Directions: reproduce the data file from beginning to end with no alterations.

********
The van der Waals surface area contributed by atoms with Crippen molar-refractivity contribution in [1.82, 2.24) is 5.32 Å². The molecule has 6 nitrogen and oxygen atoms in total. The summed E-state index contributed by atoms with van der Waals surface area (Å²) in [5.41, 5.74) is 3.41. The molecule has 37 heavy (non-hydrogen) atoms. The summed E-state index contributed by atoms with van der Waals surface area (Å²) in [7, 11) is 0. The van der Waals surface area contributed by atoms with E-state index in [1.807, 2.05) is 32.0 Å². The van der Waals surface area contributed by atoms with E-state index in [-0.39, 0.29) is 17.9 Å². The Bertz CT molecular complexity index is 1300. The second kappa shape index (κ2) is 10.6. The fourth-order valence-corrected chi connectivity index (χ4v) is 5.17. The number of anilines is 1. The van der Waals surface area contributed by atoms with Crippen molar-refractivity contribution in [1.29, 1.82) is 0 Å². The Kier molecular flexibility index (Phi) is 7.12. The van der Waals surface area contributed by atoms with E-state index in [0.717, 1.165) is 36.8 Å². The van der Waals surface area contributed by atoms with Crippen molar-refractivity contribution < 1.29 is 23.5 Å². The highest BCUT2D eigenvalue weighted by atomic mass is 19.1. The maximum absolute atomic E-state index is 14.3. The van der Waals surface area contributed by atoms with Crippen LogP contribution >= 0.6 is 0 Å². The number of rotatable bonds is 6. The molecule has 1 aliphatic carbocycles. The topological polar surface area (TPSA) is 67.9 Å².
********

The van der Waals surface area contributed by atoms with Crippen molar-refractivity contribution in [1.82, 2.24) is 5.32 Å². The molecule has 6 nitrogen and oxygen atoms in total. The summed E-state index contributed by atoms with van der Waals surface area (Å²) in [5.41, 5.74) is 3.41. The molecule has 37 heavy (non-hydrogen) atoms. The summed E-state index contributed by atoms with van der Waals surface area (Å²) in [7, 11) is 0. The van der Waals surface area contributed by atoms with E-state index in [1.807, 2.05) is 32.0 Å². The van der Waals surface area contributed by atoms with E-state index in [-0.39, 0.29) is 17.9 Å². The Bertz CT molecular complexity index is 1300. The second kappa shape index (κ2) is 10.6. The fourth-order valence-corrected chi connectivity index (χ4v) is 5.17. The number of anilines is 1. The van der Waals surface area contributed by atoms with Crippen molar-refractivity contribution in [1.29, 1.82) is 0 Å². The Kier molecular flexibility index (Phi) is 7.12. The van der Waals surface area contributed by atoms with E-state index in [0.717, 1.165) is 36.8 Å². The van der Waals surface area contributed by atoms with Crippen molar-refractivity contribution < 1.29 is 23.5 Å². The highest BCUT2D eigenvalue weighted by atomic mass is 19.1. The maximum absolute atomic E-state index is 14.3. The van der Waals surface area contributed by atoms with Crippen LogP contribution >= 0.6 is 0 Å². The number of rotatable bonds is 6. The molecule has 1 aliphatic carbocycles. The topological polar surface area (TPSA) is 67.9 Å².